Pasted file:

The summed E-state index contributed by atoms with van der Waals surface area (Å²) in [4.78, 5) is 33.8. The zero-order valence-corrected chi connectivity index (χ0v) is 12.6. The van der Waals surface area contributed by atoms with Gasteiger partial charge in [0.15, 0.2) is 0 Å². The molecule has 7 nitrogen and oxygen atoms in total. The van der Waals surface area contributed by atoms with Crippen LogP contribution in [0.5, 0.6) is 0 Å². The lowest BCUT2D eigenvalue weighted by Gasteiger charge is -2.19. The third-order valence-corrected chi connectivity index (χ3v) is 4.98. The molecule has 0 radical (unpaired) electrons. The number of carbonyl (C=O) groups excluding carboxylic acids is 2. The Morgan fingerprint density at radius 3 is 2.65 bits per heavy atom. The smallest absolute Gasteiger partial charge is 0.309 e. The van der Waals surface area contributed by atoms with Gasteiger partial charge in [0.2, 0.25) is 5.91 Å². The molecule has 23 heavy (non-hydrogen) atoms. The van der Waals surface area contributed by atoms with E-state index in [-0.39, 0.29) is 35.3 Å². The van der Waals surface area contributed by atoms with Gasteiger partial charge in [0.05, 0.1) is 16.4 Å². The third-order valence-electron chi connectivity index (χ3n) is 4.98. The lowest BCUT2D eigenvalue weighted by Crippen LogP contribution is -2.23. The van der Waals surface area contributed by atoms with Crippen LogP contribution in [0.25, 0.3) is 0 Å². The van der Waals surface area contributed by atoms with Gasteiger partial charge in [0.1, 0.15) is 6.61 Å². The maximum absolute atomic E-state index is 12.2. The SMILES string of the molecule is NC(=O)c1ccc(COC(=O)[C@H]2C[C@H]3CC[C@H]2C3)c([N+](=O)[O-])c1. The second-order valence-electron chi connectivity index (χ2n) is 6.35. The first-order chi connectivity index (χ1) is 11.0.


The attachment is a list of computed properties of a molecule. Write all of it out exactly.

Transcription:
The summed E-state index contributed by atoms with van der Waals surface area (Å²) in [4.78, 5) is 33.8. The zero-order valence-corrected chi connectivity index (χ0v) is 12.6. The van der Waals surface area contributed by atoms with Gasteiger partial charge in [0.15, 0.2) is 0 Å². The molecule has 7 nitrogen and oxygen atoms in total. The van der Waals surface area contributed by atoms with Crippen LogP contribution in [0.5, 0.6) is 0 Å². The lowest BCUT2D eigenvalue weighted by Gasteiger charge is -2.19. The third-order valence-corrected chi connectivity index (χ3v) is 4.98. The molecule has 0 radical (unpaired) electrons. The number of carbonyl (C=O) groups excluding carboxylic acids is 2. The Morgan fingerprint density at radius 3 is 2.65 bits per heavy atom. The smallest absolute Gasteiger partial charge is 0.309 e. The van der Waals surface area contributed by atoms with Gasteiger partial charge in [0.2, 0.25) is 5.91 Å². The molecule has 23 heavy (non-hydrogen) atoms. The van der Waals surface area contributed by atoms with E-state index in [-0.39, 0.29) is 35.3 Å². The van der Waals surface area contributed by atoms with Gasteiger partial charge in [0.05, 0.1) is 16.4 Å². The third-order valence-electron chi connectivity index (χ3n) is 4.98. The lowest BCUT2D eigenvalue weighted by Crippen LogP contribution is -2.23. The van der Waals surface area contributed by atoms with Crippen LogP contribution in [0.25, 0.3) is 0 Å². The van der Waals surface area contributed by atoms with Gasteiger partial charge in [0.1, 0.15) is 6.61 Å². The maximum absolute atomic E-state index is 12.2. The SMILES string of the molecule is NC(=O)c1ccc(COC(=O)[C@H]2C[C@H]3CC[C@H]2C3)c([N+](=O)[O-])c1. The second-order valence-electron chi connectivity index (χ2n) is 6.35. The first-order chi connectivity index (χ1) is 11.0.